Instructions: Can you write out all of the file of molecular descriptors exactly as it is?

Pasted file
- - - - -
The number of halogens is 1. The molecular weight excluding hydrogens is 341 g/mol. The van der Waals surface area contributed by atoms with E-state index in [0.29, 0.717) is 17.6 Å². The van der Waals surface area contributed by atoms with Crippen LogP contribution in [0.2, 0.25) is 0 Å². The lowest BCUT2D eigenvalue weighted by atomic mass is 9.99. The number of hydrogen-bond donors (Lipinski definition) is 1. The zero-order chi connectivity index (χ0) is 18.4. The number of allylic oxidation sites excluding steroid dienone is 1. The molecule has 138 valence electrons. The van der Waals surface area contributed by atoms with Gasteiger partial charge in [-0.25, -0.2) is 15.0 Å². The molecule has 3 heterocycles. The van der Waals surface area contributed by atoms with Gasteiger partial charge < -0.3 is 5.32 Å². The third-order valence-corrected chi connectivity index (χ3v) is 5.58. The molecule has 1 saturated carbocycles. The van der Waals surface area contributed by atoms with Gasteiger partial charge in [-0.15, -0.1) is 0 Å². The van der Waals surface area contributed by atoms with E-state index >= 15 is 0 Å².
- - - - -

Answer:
The number of halogens is 1. The molecular weight excluding hydrogens is 341 g/mol. The van der Waals surface area contributed by atoms with E-state index in [0.29, 0.717) is 17.6 Å². The van der Waals surface area contributed by atoms with Crippen LogP contribution in [0.2, 0.25) is 0 Å². The lowest BCUT2D eigenvalue weighted by atomic mass is 9.99. The number of hydrogen-bond donors (Lipinski definition) is 1. The zero-order chi connectivity index (χ0) is 18.4. The number of allylic oxidation sites excluding steroid dienone is 1. The molecule has 138 valence electrons. The van der Waals surface area contributed by atoms with Gasteiger partial charge in [-0.25, -0.2) is 15.0 Å². The molecule has 3 heterocycles. The van der Waals surface area contributed by atoms with Gasteiger partial charge < -0.3 is 5.32 Å². The third-order valence-corrected chi connectivity index (χ3v) is 5.58. The molecule has 1 saturated carbocycles. The van der Waals surface area contributed by atoms with Gasteiger partial charge in [-0.15, -0.1) is 0 Å². The van der Waals surface area contributed by atoms with E-state index >= 15 is 0 Å².